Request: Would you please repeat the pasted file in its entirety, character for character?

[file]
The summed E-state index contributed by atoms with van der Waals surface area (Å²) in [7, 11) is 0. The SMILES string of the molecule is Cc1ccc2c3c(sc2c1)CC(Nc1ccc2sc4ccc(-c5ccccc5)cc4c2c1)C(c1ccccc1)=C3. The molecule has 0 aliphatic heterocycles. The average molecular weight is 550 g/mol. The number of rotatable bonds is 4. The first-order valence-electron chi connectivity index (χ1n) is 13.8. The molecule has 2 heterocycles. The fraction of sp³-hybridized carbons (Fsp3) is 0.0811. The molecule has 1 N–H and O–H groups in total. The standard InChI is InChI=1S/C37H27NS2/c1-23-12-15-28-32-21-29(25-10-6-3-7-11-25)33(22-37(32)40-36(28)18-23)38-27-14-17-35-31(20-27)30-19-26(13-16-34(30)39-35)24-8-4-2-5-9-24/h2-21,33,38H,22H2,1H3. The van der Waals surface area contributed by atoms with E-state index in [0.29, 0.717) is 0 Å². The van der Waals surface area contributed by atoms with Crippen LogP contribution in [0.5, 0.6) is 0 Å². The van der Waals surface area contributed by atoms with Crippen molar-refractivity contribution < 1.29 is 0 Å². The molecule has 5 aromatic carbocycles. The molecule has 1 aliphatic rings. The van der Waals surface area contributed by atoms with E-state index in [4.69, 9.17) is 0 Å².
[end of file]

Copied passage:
The summed E-state index contributed by atoms with van der Waals surface area (Å²) in [7, 11) is 0. The SMILES string of the molecule is Cc1ccc2c3c(sc2c1)CC(Nc1ccc2sc4ccc(-c5ccccc5)cc4c2c1)C(c1ccccc1)=C3. The molecule has 0 aliphatic heterocycles. The average molecular weight is 550 g/mol. The number of rotatable bonds is 4. The first-order valence-electron chi connectivity index (χ1n) is 13.8. The molecule has 2 heterocycles. The fraction of sp³-hybridized carbons (Fsp3) is 0.0811. The molecule has 1 N–H and O–H groups in total. The standard InChI is InChI=1S/C37H27NS2/c1-23-12-15-28-32-21-29(25-10-6-3-7-11-25)33(22-37(32)40-36(28)18-23)38-27-14-17-35-31(20-27)30-19-26(13-16-34(30)39-35)24-8-4-2-5-9-24/h2-21,33,38H,22H2,1H3. The van der Waals surface area contributed by atoms with E-state index in [0.29, 0.717) is 0 Å². The van der Waals surface area contributed by atoms with Crippen LogP contribution in [0.5, 0.6) is 0 Å². The van der Waals surface area contributed by atoms with Crippen molar-refractivity contribution < 1.29 is 0 Å². The molecule has 5 aromatic carbocycles. The molecule has 1 aliphatic rings. The van der Waals surface area contributed by atoms with E-state index in [4.69, 9.17) is 0 Å².